>>> print(message.splitlines())
['This is line 1', 'This is line 2']
>>> print(message.splitlines(True))
['This is line 1\n', 'This is line 2']

str.replace()

It replaces a specified phrase within a string with another specified phrase.

>>> message = "Hello World"
>>> print(message.replace("o", "ff"))
Hellff Wffrld

8. String Indexing

Since strings in Python are sequences made up of characters, they can be indexed, meaning that each of a string’s characters corresponds to an index number. The first character has an index 0.

Accessing Characters Using a Positive Index Number

We can use a positive index number in square brackets and access a character as shown below:

>>> message = "Hello World"
>>> print(message[0])
H
>>> print(message[6])
W

Accessing Characters Using a Negative Index Number

Python also supports negative index numbers. We can use negative indices with strings to start counting from the right, starting at the index number -1.

>>> message = "Hello World"
>>> print(message[-1])
d
>>> print(message[-3])
r

9. String Slicing

String slicing is the process of extracting a range of characters from a string. We can create a slice or a substring from an original string by using a range of index numbers separated by a colon in the format [x:y]. Here, the first index number is inclusive and specifies where the slice starts from. The second index number is exclusive and specifies where the slice ends.

>>> message = "Hello World"
>>> print(message[1:4])
ell

We can include either end of a string by omitting one of the index numbers. For example, to create a slice that starts at the beginning of the string and ends in the middle, we have to specify only the index number after the colon as shown below:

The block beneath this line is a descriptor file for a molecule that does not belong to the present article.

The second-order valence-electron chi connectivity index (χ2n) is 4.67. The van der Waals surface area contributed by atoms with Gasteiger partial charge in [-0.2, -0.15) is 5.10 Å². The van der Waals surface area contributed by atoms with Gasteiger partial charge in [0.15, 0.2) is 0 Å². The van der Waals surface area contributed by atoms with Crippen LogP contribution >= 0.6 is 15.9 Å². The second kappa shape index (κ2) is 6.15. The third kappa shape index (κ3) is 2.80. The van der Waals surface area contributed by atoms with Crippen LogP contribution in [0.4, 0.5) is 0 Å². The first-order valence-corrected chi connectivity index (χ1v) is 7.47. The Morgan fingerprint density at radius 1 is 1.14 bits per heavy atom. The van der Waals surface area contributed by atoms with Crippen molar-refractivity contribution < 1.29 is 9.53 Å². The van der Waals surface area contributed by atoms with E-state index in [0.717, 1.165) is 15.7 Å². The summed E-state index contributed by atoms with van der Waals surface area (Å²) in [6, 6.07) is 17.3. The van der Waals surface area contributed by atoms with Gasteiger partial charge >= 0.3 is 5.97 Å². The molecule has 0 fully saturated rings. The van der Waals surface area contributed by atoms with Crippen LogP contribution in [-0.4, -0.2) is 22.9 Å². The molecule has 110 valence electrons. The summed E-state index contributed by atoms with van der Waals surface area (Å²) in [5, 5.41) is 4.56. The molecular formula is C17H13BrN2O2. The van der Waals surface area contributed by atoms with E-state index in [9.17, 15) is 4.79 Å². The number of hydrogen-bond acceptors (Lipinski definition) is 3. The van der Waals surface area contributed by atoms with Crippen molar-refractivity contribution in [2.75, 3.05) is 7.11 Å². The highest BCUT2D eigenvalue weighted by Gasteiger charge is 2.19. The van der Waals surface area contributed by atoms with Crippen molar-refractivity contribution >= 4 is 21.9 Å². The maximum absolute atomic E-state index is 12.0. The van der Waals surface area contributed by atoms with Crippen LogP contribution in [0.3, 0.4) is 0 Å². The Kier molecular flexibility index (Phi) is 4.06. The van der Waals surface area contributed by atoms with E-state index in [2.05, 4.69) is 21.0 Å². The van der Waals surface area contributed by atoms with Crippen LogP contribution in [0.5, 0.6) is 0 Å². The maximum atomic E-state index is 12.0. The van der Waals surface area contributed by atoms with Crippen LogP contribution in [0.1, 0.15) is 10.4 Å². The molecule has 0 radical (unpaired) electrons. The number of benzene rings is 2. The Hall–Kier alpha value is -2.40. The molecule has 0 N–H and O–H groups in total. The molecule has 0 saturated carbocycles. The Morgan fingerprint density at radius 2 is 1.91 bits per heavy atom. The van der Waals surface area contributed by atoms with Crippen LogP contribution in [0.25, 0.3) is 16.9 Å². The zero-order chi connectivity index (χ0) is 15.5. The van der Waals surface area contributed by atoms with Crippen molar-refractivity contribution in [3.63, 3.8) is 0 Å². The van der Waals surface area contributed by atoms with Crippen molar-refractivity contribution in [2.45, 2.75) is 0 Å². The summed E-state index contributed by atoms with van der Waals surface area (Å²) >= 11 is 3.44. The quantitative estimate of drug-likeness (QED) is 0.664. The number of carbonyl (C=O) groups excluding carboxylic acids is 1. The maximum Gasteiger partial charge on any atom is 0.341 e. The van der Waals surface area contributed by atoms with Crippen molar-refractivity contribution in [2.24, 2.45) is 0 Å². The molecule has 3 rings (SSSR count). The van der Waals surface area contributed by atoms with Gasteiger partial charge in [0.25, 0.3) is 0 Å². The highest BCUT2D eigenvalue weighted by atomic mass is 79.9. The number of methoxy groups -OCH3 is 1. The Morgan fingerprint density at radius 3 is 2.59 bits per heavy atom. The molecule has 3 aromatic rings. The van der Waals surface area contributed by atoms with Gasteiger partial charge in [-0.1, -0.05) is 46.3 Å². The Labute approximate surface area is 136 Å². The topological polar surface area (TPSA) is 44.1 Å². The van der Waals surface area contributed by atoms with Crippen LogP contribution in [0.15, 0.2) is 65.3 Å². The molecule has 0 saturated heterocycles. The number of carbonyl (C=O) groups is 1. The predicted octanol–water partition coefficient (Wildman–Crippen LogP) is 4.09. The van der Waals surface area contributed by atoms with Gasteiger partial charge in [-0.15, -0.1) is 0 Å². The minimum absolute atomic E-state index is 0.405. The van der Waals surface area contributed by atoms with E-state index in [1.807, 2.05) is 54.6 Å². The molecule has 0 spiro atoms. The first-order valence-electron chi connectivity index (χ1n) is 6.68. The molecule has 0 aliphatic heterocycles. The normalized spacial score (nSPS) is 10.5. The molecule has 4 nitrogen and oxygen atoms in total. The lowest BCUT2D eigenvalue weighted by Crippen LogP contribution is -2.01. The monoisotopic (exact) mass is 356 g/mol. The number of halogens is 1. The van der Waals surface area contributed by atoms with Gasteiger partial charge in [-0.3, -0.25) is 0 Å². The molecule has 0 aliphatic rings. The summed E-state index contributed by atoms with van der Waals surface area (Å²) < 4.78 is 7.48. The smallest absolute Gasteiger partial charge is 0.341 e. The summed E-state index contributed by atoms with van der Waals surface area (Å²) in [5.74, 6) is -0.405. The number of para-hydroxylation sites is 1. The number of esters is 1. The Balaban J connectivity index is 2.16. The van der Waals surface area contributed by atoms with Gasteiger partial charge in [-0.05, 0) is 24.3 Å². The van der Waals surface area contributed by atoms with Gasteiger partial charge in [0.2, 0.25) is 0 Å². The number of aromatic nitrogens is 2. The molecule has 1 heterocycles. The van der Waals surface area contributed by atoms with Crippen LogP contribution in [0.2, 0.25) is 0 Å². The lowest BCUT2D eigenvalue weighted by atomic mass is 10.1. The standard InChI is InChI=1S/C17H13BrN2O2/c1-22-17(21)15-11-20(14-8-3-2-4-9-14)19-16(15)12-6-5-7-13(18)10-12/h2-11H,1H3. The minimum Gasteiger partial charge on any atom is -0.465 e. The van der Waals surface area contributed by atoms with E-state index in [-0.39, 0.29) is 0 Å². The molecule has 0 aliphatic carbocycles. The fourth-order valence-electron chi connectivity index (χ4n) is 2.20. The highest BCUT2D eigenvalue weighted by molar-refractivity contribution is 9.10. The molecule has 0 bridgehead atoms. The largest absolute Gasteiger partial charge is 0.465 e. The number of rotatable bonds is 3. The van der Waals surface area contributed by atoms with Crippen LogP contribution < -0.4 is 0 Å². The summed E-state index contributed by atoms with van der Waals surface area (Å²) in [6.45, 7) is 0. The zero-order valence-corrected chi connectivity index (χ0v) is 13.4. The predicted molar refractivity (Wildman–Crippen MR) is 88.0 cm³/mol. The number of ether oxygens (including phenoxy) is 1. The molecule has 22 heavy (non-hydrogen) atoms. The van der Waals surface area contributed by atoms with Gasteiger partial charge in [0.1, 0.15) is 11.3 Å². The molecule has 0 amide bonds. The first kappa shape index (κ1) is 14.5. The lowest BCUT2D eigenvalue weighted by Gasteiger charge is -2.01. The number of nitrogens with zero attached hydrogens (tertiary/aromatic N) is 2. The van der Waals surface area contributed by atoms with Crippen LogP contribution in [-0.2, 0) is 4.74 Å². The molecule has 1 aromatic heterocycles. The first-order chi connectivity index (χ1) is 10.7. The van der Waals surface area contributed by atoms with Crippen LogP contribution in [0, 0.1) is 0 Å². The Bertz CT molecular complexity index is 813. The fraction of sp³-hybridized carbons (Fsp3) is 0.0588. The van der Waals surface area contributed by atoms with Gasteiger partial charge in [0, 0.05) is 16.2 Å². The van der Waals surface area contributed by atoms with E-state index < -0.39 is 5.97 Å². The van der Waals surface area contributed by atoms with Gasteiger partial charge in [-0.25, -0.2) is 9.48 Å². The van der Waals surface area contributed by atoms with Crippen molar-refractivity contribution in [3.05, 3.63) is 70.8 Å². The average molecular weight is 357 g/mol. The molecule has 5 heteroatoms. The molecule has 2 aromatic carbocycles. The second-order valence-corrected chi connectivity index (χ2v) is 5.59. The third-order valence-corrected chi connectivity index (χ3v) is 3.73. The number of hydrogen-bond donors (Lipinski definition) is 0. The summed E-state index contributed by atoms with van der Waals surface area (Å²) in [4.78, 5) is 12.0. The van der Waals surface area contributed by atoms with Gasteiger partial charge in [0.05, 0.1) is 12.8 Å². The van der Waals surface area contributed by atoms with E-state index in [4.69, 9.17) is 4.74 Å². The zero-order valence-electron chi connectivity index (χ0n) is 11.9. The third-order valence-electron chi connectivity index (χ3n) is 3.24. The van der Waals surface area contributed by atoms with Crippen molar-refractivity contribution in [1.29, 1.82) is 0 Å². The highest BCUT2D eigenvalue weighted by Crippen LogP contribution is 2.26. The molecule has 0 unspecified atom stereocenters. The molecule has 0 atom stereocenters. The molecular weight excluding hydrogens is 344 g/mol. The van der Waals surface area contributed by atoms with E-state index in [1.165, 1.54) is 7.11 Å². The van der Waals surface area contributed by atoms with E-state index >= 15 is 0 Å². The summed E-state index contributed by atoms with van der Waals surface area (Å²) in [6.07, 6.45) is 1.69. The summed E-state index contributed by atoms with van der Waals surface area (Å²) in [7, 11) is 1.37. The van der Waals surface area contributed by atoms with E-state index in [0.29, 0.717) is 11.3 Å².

>>> message = "Hello World"
>>> print(message[:4])
Hell

Likewise, we can create a slice that starts in the middle of the string and includes each character until the end of the string by specifying only the index number before the colon as shown below:

>>> message = "Hello World"
>>> print(message[4:])
o World

We can also omit both the index numbers to create a slice that starts at the start of the string and ends at the end of the string. This will be beneficial in combination with the stride parameter discussed below.

>>> message = "Hello World"
>>> print(message[:])
Hello World

It is also possible to use negative index numbers for string slicing.

>>> message = "Hello World"
>>> print(message[-5:-1])
Worl

Specifying Stride While Slicing Strings

In the examples above, we have used two index numbers to slice a string. It is also possible to use a third parameter called ‘stride’ which specifies how many characters to move forward after the first character has been retrieved from the string. The default value of stride is 1.

>>> message = "Hello World"
>>> print(message[1:4:1])
ell
>>> print(message[1:4:2])
el
>>> print(message[1:8:2])
el o

A negative value for stride specifies that we want to extract characters from the string in reverse order.

>>> message = "Hello World"
>>> print(message[4:1:-1])
oll
>>> print(message[-1:-4:-1])
dlr
>>> print(message[-2:-9:-2])
lo l
>>> print(message[::-1])
dlroW olleH
Working with Strings in Python